Come Bearing Gifts.   Most school librarians are going to arrange for students to preorder an autographed copy of your book.  However, not every child can afford to purchase the book, and not every parent is going to remember to send the order in on time.  Please, think of these children leaving empty-handed.  Please come prepared with promotional postcards or bookmarks for them.  Who knows, some of these children may bring the bookmark home and hound their parents to take them to Barnes and Noble to buy your book later.  

Get the Lay of The Land.  Ascertain the physical limitations of the space in which you will be presenting.  “One author came prepared with a slide show and couldn’t do it because our gym windows didn’t have blinds,” says Debora Mahler.   

            This, of course leads to…

Have a Back-up Plan.  On any day, any aspect of a school’s technology could be down; the sound system, the projector, etc.  In these tough economic times, there may be funds to repair these items promptly, or there may not.  So if your entire presentation is on Powerpoint, have a Plan-B.

Many of the teachers who participated in this poll stated that they rely on recommendations when selecting an author.  It seems, teachers talk. 

So follow these tips, and teachers are sure to talk you up to colleagues.  Of course, our comments may be a little stilted, “Is a pleasure to have in class,”  “Works well with a group,” but the sentiment they represent will be sincere.   

About Christine Brower-Cohen

Christine Brower-Cohen has a B.A. in Social Science and an M.S. in Elementary Education.  She writes the Literacy Connections blog at   https://sites.google.com/a/wbschools.org/literacylink/secondary/grade-6 and is always looking for authors to write guest posts or arrange visits at her school.  A member of S.C.B.W.I., she has previously been published in Sprouts Magazine, and has a picture book under contract.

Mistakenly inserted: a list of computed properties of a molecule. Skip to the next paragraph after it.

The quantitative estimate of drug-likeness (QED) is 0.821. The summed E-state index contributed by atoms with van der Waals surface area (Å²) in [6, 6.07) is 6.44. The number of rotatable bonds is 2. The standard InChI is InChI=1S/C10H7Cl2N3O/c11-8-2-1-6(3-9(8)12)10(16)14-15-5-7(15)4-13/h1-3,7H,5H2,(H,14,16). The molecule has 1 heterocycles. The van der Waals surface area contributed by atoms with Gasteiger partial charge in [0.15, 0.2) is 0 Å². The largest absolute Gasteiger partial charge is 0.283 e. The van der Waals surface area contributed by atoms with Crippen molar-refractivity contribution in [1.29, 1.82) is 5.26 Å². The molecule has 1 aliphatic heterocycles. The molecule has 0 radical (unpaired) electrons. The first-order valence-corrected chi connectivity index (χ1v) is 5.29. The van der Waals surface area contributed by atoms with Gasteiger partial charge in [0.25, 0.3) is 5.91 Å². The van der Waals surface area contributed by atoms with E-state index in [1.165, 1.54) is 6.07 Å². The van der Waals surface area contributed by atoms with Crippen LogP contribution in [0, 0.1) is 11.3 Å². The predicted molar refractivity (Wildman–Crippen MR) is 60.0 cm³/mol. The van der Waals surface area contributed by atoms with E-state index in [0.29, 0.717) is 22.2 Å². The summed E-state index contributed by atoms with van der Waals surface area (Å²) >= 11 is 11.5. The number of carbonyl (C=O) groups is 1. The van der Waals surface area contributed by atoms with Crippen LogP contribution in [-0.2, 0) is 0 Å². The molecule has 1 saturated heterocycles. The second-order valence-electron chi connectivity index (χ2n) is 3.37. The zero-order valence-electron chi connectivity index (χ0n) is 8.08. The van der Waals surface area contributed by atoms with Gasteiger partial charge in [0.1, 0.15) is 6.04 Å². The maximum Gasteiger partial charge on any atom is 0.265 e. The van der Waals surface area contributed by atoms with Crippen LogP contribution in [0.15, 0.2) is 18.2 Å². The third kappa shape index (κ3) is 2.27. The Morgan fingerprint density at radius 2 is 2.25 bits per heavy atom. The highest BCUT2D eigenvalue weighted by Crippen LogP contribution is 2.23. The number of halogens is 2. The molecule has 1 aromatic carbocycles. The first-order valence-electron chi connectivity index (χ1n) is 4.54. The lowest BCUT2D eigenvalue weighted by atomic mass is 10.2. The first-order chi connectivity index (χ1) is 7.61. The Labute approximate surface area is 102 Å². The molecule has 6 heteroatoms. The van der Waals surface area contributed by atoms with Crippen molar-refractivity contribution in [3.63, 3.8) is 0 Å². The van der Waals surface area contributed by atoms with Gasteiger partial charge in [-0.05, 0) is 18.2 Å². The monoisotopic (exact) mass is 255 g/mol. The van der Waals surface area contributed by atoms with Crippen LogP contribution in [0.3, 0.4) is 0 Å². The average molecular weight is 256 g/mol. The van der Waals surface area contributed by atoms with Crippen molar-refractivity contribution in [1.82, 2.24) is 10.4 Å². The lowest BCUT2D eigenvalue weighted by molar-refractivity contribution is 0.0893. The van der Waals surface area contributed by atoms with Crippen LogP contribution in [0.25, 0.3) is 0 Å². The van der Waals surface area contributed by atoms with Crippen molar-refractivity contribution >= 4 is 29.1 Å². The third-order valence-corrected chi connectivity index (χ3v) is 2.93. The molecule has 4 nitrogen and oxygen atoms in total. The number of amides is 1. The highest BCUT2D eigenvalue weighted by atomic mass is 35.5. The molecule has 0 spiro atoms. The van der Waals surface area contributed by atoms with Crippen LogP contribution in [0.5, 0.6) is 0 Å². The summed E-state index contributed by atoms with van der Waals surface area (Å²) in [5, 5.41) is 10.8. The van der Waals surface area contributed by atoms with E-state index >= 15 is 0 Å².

Responses

  1. What a wonderful post, Kathy and Christine. Thank you! And the illustration is adorable 🙂

    Like

  2. Thank you, Kathy!

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  3. Excellent post. Still wondering if there’s a “consultant” out there who can help me put together a winning school visit. I’ve got some ideas but I need somebody to help me tweak it. Will pay and/or barter editing/proofreading for consultation!

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    • Denise,
      Thanks for your comment. Email me at the address on my blog. (Link above.)

      Like

    • Hi Denise, I’m a children’s author, past librarian and teacher, and a creativity coach. One of my specialties is working with authors who want to develop school visit presentations. You can find me at deb (at) deblund.com.

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  4. Thanks for this! I’m still working on the whole “getting published” aspect, but this is something I should learn about.

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  5. Great post! I love doing school visits and appreciate exploring ways to make them even better. Thanks for sharing.

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  6. Christine, I loved your post, and I’ve found similar reactions from librarians in my surveys with them as well. As another educator and writer, I’d love to chat with you about this and other topics—I have a fun project I’m considering, and it would take a few more like minds to make it happen. Maybe after the school year gets going! ; ) Oh, and I jumped in and made the comment to Denise before I noticed your note, or I wouldn’t have sent it… Thanks for helping to bridge that school-visit gap!

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    • Deb, Thank you for such great comments. I’d love to hear more about your project idea!

      Like

  7. Interesting that you polled teachers to find the magic formula. Your tips are helpful and intersting.